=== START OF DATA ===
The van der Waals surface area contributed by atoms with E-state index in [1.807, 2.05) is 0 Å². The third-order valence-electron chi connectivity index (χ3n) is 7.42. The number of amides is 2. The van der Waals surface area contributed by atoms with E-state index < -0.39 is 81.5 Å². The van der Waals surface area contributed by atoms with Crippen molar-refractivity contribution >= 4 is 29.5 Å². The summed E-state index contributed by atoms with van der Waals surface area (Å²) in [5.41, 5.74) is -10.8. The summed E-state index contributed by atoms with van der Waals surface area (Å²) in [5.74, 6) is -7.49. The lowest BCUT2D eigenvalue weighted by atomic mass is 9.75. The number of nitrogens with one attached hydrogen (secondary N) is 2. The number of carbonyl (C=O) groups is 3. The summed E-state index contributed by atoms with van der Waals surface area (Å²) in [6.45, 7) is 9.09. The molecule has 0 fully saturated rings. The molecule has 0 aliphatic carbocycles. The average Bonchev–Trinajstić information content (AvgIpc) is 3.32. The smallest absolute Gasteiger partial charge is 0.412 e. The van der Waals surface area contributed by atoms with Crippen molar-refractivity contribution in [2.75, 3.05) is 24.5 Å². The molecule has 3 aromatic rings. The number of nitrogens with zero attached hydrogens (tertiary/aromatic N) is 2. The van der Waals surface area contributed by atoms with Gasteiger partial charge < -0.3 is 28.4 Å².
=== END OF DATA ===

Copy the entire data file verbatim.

The van der Waals surface area contributed by atoms with E-state index in [1.807, 2.05) is 0 Å². The third-order valence-electron chi connectivity index (χ3n) is 7.42. The number of amides is 2. The van der Waals surface area contributed by atoms with E-state index < -0.39 is 81.5 Å². The van der Waals surface area contributed by atoms with Crippen molar-refractivity contribution >= 4 is 29.5 Å². The summed E-state index contributed by atoms with van der Waals surface area (Å²) in [5.41, 5.74) is -10.8. The summed E-state index contributed by atoms with van der Waals surface area (Å²) in [5.74, 6) is -7.49. The lowest BCUT2D eigenvalue weighted by atomic mass is 9.75. The number of nitrogens with one attached hydrogen (secondary N) is 2. The number of carbonyl (C=O) groups is 3. The summed E-state index contributed by atoms with van der Waals surface area (Å²) in [6.45, 7) is 9.09. The molecule has 0 fully saturated rings. The molecule has 0 aliphatic carbocycles. The average Bonchev–Trinajstić information content (AvgIpc) is 3.32. The smallest absolute Gasteiger partial charge is 0.412 e. The van der Waals surface area contributed by atoms with Crippen molar-refractivity contribution in [2.75, 3.05) is 24.5 Å². The molecule has 3 aromatic rings. The number of nitrogens with zero attached hydrogens (tertiary/aromatic N) is 2. The van der Waals surface area contributed by atoms with Gasteiger partial charge < -0.3 is 28.4 Å².